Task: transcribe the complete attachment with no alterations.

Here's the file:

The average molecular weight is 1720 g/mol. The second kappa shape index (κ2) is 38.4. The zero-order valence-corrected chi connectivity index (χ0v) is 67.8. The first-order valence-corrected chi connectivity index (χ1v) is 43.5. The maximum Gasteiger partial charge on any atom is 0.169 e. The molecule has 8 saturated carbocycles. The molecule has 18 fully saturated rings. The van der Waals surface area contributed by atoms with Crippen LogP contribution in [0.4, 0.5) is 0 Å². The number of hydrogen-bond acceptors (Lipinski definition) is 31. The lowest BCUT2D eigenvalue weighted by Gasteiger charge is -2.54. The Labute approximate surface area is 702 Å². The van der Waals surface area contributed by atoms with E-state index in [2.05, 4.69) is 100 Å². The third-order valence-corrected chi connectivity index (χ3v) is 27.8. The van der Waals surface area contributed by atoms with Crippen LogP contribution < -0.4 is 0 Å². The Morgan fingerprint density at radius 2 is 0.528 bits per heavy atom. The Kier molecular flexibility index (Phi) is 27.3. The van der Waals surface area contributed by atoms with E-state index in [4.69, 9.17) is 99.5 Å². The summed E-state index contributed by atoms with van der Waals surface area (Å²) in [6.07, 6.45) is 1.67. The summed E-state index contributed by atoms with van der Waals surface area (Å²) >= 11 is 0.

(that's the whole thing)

The average molecular weight is 1720 g/mol. The second kappa shape index (κ2) is 38.4. The zero-order valence-corrected chi connectivity index (χ0v) is 67.8. The first-order valence-corrected chi connectivity index (χ1v) is 43.5. The maximum Gasteiger partial charge on any atom is 0.169 e. The molecule has 8 saturated carbocycles. The molecule has 18 fully saturated rings. The van der Waals surface area contributed by atoms with Crippen LogP contribution in [0.4, 0.5) is 0 Å². The number of hydrogen-bond acceptors (Lipinski definition) is 31. The lowest BCUT2D eigenvalue weighted by Gasteiger charge is -2.54. The Labute approximate surface area is 702 Å². The van der Waals surface area contributed by atoms with E-state index in [2.05, 4.69) is 100 Å². The third-order valence-corrected chi connectivity index (χ3v) is 27.8. The van der Waals surface area contributed by atoms with Crippen LogP contribution < -0.4 is 0 Å². The Morgan fingerprint density at radius 2 is 0.528 bits per heavy atom. The Kier molecular flexibility index (Phi) is 27.3. The van der Waals surface area contributed by atoms with E-state index in [4.69, 9.17) is 99.5 Å². The summed E-state index contributed by atoms with van der Waals surface area (Å²) in [6.07, 6.45) is 1.67. The summed E-state index contributed by atoms with van der Waals surface area (Å²) >= 11 is 0.